Job requires creativity and alternative thinking to develop new ideas for and answers to work-related problems.
Job requires being reliable, responsible, and dependable, and fulfilling obligations.
Job requires being open to change (positive or negative) and to considerable variety in the workplace.
Job requires a willingness to take on responsibilities and challenges.
Job requires analyzing information and using logic to address work-related issues and problems.
Job requires being honest and ethical.
Job requires developing one's own ways of doing things, guiding oneself with little or no supervision, and depending on oneself to get things done.
Job requires establishing and maintaining personally challenging achievement goals and exerting effort toward mastering tasks.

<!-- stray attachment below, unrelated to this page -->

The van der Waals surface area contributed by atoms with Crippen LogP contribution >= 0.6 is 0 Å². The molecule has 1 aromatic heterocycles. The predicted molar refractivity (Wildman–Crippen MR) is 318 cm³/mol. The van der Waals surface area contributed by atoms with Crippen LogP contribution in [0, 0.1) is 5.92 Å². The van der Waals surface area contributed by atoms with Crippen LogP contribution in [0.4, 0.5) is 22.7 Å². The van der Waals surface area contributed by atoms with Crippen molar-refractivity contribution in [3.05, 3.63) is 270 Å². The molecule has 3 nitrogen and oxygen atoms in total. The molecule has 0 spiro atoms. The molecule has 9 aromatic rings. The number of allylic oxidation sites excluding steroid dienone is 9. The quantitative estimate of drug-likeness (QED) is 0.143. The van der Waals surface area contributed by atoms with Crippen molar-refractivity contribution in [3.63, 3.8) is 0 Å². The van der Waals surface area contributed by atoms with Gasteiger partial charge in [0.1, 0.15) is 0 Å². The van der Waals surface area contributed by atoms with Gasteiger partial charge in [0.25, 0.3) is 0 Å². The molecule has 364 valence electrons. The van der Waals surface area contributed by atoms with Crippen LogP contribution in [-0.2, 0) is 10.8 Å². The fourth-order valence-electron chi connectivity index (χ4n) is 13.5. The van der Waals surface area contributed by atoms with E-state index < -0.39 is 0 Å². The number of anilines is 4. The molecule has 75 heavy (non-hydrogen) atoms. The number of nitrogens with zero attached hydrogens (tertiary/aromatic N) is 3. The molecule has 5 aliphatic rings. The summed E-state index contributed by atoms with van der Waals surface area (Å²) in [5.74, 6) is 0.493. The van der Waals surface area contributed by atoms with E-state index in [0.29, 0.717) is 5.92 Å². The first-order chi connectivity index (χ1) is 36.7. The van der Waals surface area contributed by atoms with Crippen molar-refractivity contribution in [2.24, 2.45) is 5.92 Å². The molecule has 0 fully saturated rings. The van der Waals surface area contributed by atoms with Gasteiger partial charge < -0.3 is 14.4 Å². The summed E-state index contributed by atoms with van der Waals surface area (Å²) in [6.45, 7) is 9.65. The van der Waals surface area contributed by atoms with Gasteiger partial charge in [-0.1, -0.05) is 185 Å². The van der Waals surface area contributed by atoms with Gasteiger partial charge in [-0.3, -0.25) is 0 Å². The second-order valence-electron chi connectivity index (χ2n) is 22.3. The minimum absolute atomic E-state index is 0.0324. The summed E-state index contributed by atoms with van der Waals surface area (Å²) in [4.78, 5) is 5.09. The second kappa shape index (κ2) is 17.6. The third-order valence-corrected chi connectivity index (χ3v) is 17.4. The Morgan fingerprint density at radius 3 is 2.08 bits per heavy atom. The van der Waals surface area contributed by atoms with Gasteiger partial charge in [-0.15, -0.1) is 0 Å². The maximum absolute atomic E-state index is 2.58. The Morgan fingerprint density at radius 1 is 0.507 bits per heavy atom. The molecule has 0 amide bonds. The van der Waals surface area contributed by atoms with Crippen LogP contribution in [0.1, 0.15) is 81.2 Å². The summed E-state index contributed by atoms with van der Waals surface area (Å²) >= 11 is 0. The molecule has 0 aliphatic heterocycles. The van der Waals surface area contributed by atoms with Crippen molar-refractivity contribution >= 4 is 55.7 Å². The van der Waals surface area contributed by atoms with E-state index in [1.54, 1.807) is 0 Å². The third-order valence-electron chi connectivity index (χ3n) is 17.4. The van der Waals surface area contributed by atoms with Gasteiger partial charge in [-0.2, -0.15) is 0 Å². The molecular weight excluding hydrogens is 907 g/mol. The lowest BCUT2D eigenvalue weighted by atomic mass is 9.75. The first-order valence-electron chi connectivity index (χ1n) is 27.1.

Occupations that satisfy this work value are results oriented and allow employees to use their strongest abilities, giving them a feeling of accomplishment. Corresponding needs are Ability Utilization and Achievement.
Occupations that satisfy this work value offer supportive management that stands behind employees. Corresponding needs are Company Policies, Supervision: Human Relations and Supervision: Technical.
Occupations that satisfy this work value offer advancement, potential for leadership, and are often considered prestigious. Corresponding needs are Advancement, Authority, Recognition and Social Status.
Occupations that satisfy this work value allow employees to work on their own and make decisions. Corresponding needs are Creativity, Responsibility and Autonomy.
Occupations that satisfy this work value offer job security and good working conditions. Corresponding needs are Activity, Compensation, Independence, Security, Variety and Working Conditions.
Occupations that satisfy this work value allow employees to provide service to others and work with co-workers in a friendly non-competitive environment. Corresponding needs are Co-workers, Moral Values and Social Service.